I checked the time, then packed up our picnic groceries and our luggage. Months earlier, we had booked the last hotel room in this tiny town not too far from Hopkinsville, Kentucky. This morning, we’d drive an hour to the path of totality. As I tucked away the last of my stuff, my cell phone lit up. I swiped to find another text message in a long string of failed attempts to get my sister to the right place at the right time for a surprise I had planned for her.


The night before, we had danced our tails off in the hills of Kentucky at a belated reception to celebrate my sister’s winter wedding. Now, we were ready for the crowning moment of our family weekend: The Great American Eclipse of 2017. The rest of my family and I had secretly coordinated for all of us to watch the eclipse at a camp where my sister’s best friend, who couldn’t be at the wedding reception, would be waiting to surprise her.


But as much as I tried to choreograph it all, the many moving pieces of the day (and our shared bohemian personalities) did not work in my favor. My attempts fizzled into a sigh. She was not coming. By now, we were out of time to make it to the other side of the expansive lake where my brother-in-law’s family would be watching. And if the heaviness of the post-eclipse traffic was anything close to what we were thinking, I may not get to see my sis at all before their drive back to the other side of the nation.


In the corner of our hotel room, one of my kids spun another in an office chair while the third yelled that it was her turn. They had been at it for days scrunched in the car on various legs of our road trip, staying up way too late with all the festivities, and sneaking doubles and triples of sugary snacks while we adults were chatting. Crumbs from a breakfast bar scattered. And so did my hopes of this being the idyllic day it was supposed to be. We loaded up and headed toward the camp. The kids poked at each other in the car and complained that they were hungry after going 15 minutes without food.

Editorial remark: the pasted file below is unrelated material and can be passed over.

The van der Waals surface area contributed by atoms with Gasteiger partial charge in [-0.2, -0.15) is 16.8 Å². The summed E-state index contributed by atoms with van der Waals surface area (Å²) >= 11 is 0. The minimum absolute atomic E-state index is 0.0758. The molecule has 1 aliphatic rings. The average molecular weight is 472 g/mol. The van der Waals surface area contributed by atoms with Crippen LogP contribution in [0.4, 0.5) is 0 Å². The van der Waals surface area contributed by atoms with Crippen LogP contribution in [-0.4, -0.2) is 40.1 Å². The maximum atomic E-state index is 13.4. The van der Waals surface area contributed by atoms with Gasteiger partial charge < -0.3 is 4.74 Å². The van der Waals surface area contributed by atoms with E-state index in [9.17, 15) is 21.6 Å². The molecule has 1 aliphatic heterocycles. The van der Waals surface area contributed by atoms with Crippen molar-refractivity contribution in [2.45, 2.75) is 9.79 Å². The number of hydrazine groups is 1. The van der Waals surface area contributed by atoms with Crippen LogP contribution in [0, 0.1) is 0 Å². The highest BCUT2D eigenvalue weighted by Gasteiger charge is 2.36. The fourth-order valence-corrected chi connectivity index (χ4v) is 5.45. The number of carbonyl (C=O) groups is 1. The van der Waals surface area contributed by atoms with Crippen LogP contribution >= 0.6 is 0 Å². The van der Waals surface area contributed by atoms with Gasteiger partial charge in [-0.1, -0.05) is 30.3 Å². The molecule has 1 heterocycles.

We arrived to a familiar hospitality, old friends scurrying around the camp kitchen. I sliced some fruit and spread peanut butter and jam across the healthiest bread we could muster up from the local Wal-Mart, then laid it out on the table to share.


Every few minutes, we stepped out from the air-conditioned building into the oven of the outdoors to check the sky. The sun was not going down easy. Sweat dotted our forehead, slipped down our noses, saturated our shirts.


Are these eclipse glasses the legit ones? We had a certificate to prove they were, assuming someone hadn’t faked the certificate itself. I put them on and looked up hoping this wasn’t the last thing I’d see. We had been over this a thousand times, how even a sliver of sun can burn your sight away. We held the glasses over our youngest daughter’s eyes to be safe.


A smile of moon inched over the edge of the sun. After awhile, I noticed the moon’s silhouette taking over. I could almost watch its movement like the tick of a second hand. Soon, we were marveling at the crescent of fire, the sun mimicking the moon’s famous shape.


It was almost time. I looked around the yard to call my kids together. But two of them were nowhere to be seen. The clock was ticking and they were inside playing hide and seek. I rushed in to fetch them. One was in a secret passage in the basement. You’re missing it! I grabbed their hands and their glasses and rushed them out to the grass to look up.